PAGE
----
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Publications, Reports & Research

Our publications, reports and research library hosts over 500 specialist reports and research papers on all topics associated with CCS.

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Development of an aqueous ammonia based PCC technology for Australian conditions: process modelling of combined SO2 and CO2 capture using aqueous ammonia
Development of an aqueous ammonia based PCC technology for Australian conditions: process modelling of combined SO2 and CO2 capture using aqueous ammonia

25th March 2015

Topic(s): Carbon capture, use and storage (CCUS), CO2 capture

This research project focuses on the development of the advanced aqueous ammonia based post combustion capture (PCC) technology. Two years into the project a novel process was proposed integrating CO2 and SO2 removal, flue gas cooling and ammonia recycle. Under the typical flue gas conditions, the proposed process has a SO2 removal efficiency of over 99.9% and ammonia reuse efficiency of 99.9%, which was confirmed by the experimental results. A rate based model was also developed for the aqueous ammonia based CO2 capture process and validated using the results from Munmorah Power Station pilot plant trials.

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The Global Status of CCS: 2014 Supplementary Information Presentation Package
The Global Status of CCS: 2014 Supplementary Information Presentation Package

5th November 2014

Topic(s): Carbon capture, CO2 capture, CO2 storage, CO2 transport, CO2 utilisation, Use and storage (CCUS)

The Supplementary Information presentation package includes chart materials not included in the Global Status of CCS: 2014 report. This material provides additional detail on the status of large-scale CCS projects globally. When used in conjunction with previous status reports, it provides researchers with access to the world’s most comprehensive historical data set on large-scale CCS projects.

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The Global Status of CCS: 2014 Summary Report
The Global Status of CCS: 2014 Summary Report

5th November 2014

Topic(s): Carbon capture, CO2 capture, CO2 storage, CO2 transport, CO2 utilisation, Use and storage (CCUS)

The Global Status of CCS: 2014 Summary Report provides an executive overview of the key findings and recommendations contained in the Institute’s Global Status of CCS: 2014 report.

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The Global Status of CCS: 2014
The Global Status of CCS: 2014

5th November 2014

Topic(s): Carbon capture, CO2 capture, CO2 storage, CO2 transport, CO2 utilisation, Use and storage (CCUS)

The Global CCS Institute is pleased to announce the release of our Global Status of CCS: 2014 report.

The report provides a detailed overview of the current status of large-scale CCS projects worldwide, finding that 2014 has been a pivotal year for CCS, which is now a reality in the power industry.

For the first time, the report introduces and provides links to project descriptions for around 40 lesser scale ‘notable’ CCS projects. The 2014 report focuses on a number of ‘notable’ projects in Japan.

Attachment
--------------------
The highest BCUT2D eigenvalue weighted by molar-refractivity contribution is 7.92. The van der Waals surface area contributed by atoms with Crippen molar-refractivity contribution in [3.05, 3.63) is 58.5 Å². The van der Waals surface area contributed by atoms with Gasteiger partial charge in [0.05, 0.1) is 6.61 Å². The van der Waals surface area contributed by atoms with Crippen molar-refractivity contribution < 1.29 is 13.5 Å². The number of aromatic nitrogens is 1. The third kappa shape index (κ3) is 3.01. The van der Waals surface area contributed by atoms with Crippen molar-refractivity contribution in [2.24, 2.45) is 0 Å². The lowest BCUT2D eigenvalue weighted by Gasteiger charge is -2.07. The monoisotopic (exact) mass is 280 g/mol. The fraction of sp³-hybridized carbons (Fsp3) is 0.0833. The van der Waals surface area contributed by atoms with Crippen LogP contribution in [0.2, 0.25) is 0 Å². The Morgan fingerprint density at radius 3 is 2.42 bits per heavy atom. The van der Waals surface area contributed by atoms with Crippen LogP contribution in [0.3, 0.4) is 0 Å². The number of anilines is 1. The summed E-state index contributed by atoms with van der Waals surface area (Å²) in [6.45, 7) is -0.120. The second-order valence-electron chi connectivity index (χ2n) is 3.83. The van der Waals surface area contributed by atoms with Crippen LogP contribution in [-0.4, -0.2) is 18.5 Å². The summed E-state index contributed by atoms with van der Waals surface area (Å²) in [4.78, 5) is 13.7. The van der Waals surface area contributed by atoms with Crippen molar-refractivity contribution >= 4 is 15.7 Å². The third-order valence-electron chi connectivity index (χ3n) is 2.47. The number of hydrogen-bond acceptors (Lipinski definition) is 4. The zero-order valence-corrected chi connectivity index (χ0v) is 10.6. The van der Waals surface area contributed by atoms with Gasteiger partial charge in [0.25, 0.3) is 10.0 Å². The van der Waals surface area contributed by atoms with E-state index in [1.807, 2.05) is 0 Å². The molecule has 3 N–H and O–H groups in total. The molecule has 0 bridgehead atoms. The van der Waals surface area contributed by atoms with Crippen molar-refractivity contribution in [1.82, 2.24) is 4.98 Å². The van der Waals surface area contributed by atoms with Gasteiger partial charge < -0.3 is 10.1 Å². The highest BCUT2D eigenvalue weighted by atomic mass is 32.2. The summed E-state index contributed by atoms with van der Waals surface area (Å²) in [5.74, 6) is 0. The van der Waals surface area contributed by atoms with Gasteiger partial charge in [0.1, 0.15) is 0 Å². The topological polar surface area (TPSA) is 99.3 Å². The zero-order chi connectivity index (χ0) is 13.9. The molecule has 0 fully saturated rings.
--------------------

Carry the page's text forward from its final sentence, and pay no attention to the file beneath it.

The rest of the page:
The Global Status of CCS: 2014 report provides a comprehensive overview of global and regional developments in CCS and what is required to support global climate mitigation efforts. Providing a number of key recommendations for decision makers, The Global Status of CCS: 2014 report is an important reference guide for industry, government, research bodies and the broader community.

Supplementary Information Presentation Package

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Global CCS Institute annual review 2014
Global CCS Institute annual review 2014

31st October 2014

Topic(s): Carbon capture, Use and storage (CCUS)

This Annual Review covers the Institute’s work achievements for July 2013 - June 2014. Showcasing global and regional achievements, it highlights the Institute’s work in progressing three key objectives:

  • authoritative knowledge sharing
  • fact-based, influential advice and advocacy, and
  • creation of favourable conditions to implement CCS.

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Legal liability and carbon capture and storage: a comparative perspective
Legal liability and carbon capture and storage: a comparative perspective

1st October 2014

Topic(s): Carbon capture, CO2 storage, Law and regulation, Liability, Policy, Use and storage (CCUS)

Legal liability issues remain critically important for the commercial development of carbon capture and storage (CCS). This co-authored report by Global CCS Institute and University College London largely focusses on the storage aspect of the CCS process. Storage is where the most distinctive liability challenges lie, largely due to the long time-scales involved.

The authors address three types of legal liability:

  1. Civil liability where third parties who have suffered harm seek compensation or a court order.
  2. Administrative liability where authorities are given powers to serve some form of enforcement or clean-up order.
  3. Emissions trading liability where an emissions trading regime provides a benefit for CO2 storage and an accounting mechanism is in place should there be subsequent leakage.

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Global CCS Institute submission to: the European Commission’s evaluation process of the Directive on the Geological Storage of Carbon Dioxide Directive 2009/31/EC